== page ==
“He has made several disastrous statements in recent weeks,” Sylvio Costa, founder of news site Congresso em Foco, told AFP.

“And, above all, Lula needs to go to the street.”

The Workers’ Party founder said he would now do just that, crisscrossing the country to meet with “the people.”

Wearing a sharp navy suit, his shirt open at the collar, Lula stuck strictly to the script at his rally, rather than speaking off the cuff as he typically does.

But he was short on tangible planks for his platform.

“Instead of promises, I present the immense legacy of our administration,” he said.

Courting the wary business sector and seeking to build a broad base, Lula has tapped market-friendly centrist Geraldo Alckmin — the opponent he defeated in the 2006 presidential race — as his running-mate.

“Brazil today has the most disastrous and cruel government in its history. Lula is our only hope,” Alckmin, a former Sao Paulo governor who was home with a mild case of Covid-19, told the rally by video link.

Cheering the veteran leftist on, 63-year-old retiree Odilon da Silva Freire agreed.

“Lula governed for everyone, especially the poor,” he said.

“He has to be president again. He’s the best we ever had.”



South Korea To Play Brazil In Pre-World Cup Friendly

File photo: Soccer balls are seen on the ground prior to the opening game of South Korea’s K-League football match between Jeonbuk Hyundai Motors and Suwon Samsung Bluewings at Jeonju World Cup Stadium in Jeonju on May 8, 2020. JUNG YEON-JE / AFP


South Korea will host top-ranked Brazil in a friendly ahead of this year’s World Cup, the nation’s football association said Wednesday.

The national team, captained by Tottenham Hotspur’s Son Heung-min, will take on Brazil on June 2 in Seoul before squaring off against Chile and Paraguay on June 6 and 10.

The series of planned matches with South American teams will give South Korea a “good opportunity to assess their objective strength and weakness”, the Korea Football Association said in a statement.

Five-time world champions Brazil are the only team to have played at every World Cup and can call upon some of the best players in the game, such as Paris Saint-Germain’s Neymar and Roberto Firmino of Liverpool.

South Korea are 29th in the FIFA rankings and enter their 10th consecutive World Cup after finishing second behind Iran in Group A in the final round of Asian qualifying.

They will play Portugal, Uruguay and Ghana in Group H when the World Cup kicks off in Qatar in November.

South Korea has advanced to the knockout stage only twice.

Their best showing was a semifinal spot at the 2002 World Cup, which they co-hosted with Japan. They made the round of 16 at the 2010 edition in South Africa.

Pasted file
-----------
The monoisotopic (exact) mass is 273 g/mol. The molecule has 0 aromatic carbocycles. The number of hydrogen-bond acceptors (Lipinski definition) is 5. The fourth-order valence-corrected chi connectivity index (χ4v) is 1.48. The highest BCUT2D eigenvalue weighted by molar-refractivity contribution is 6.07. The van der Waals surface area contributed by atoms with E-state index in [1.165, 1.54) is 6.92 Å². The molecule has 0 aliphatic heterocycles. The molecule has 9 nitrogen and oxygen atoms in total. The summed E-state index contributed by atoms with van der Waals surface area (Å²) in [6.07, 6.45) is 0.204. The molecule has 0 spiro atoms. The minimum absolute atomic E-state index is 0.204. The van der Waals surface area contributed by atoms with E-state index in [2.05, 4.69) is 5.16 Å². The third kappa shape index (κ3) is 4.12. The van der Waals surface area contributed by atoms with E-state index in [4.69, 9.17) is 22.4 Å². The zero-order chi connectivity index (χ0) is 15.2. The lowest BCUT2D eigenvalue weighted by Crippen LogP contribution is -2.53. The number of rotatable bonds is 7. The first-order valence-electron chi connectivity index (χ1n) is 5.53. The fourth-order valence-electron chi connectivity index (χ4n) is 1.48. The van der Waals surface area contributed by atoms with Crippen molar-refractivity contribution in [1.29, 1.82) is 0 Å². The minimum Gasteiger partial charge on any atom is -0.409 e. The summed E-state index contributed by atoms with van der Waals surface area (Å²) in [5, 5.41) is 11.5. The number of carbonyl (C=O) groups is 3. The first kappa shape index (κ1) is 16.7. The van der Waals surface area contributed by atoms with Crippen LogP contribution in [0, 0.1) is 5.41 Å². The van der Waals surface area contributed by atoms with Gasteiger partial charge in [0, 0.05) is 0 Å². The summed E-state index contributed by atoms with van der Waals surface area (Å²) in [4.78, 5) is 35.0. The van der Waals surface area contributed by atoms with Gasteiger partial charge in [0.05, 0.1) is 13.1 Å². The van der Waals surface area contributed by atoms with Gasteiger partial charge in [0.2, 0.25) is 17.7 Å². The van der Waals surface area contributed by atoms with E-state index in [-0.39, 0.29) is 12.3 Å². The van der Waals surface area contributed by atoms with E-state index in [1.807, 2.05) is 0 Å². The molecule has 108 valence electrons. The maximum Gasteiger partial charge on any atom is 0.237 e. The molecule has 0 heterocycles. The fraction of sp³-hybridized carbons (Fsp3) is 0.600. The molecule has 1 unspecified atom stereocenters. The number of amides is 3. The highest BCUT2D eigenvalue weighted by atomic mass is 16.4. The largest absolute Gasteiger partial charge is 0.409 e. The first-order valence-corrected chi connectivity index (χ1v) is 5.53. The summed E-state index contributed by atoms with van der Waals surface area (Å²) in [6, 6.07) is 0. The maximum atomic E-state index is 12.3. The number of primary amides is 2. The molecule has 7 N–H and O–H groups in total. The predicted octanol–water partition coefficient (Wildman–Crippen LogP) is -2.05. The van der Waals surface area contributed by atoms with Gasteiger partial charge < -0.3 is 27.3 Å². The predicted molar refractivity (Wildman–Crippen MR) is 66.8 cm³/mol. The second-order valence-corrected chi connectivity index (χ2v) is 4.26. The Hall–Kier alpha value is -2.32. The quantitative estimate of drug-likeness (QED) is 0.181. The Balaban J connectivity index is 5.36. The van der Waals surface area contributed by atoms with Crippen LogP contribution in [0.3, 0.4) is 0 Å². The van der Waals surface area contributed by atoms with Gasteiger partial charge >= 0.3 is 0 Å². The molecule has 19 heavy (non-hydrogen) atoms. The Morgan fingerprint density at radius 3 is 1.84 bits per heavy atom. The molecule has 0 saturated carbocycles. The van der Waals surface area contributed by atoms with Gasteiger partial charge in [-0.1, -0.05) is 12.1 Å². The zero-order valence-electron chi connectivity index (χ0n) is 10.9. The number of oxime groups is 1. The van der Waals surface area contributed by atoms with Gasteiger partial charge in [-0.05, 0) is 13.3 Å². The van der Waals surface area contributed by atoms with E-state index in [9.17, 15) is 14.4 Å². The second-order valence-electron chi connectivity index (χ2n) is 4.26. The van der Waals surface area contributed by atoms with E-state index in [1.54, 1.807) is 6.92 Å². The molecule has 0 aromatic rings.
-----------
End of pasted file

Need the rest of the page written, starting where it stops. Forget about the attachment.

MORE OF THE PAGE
This year, the team will look to captain Son, who has scored 19 goals in the 2021-22 Premier League season, to lead them beyond the group stages.

FIRST 11: Serena Williams’ Chelsea Ownership Push+Top Sports Stories This Week


With the sanctions on Russian businesses biting harder, the quest for a new Chelsea owner has been ramped up. This time, tennis icon Serena Williams and F1 great Lewis Hamilton, are the ones pushing to own a stake in the Premier League club.  

The Super Eagles also knew their opponents for the 2023 AFCON qualifiers just as the team’s former coach Gernot Rohr awaits FIFA’s verdict over his sack.  These and more are some of the top sports stories covered in First 11 this week.

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Condolences Pour As Ronaldo Loses Baby

We kick off from England where torrents of condolence messages have been poured in for Cristiano Ronaldo following his son’s death. The former Real Madrid star and wife confirmed their baby boy’s demise in a social media post.

Manchester United, his former clubs, players, and fans thronged social media to comfort the multiple Champions League winner over the sad incident.

The Portuguese star was excused from United’s tie with Liverpool earlier in the week. He, however, was available for selection as the Red Devils lost to Arsenal on Saturday.

Maguire Gets Bomb Threat

Still in Manchester United. Team captain Harry Maguire received a bomb threat but it was unknown who was behind it.

Cheshire Constabulary swept the 29-year-old’s home to ensure his safety. Maguire was up for selection against the Gunners.

The English defender, who stays with his fiancee and two kids, is having a turbulent campaign and has been the subject of stinging criticism from pundits and jeers from fans.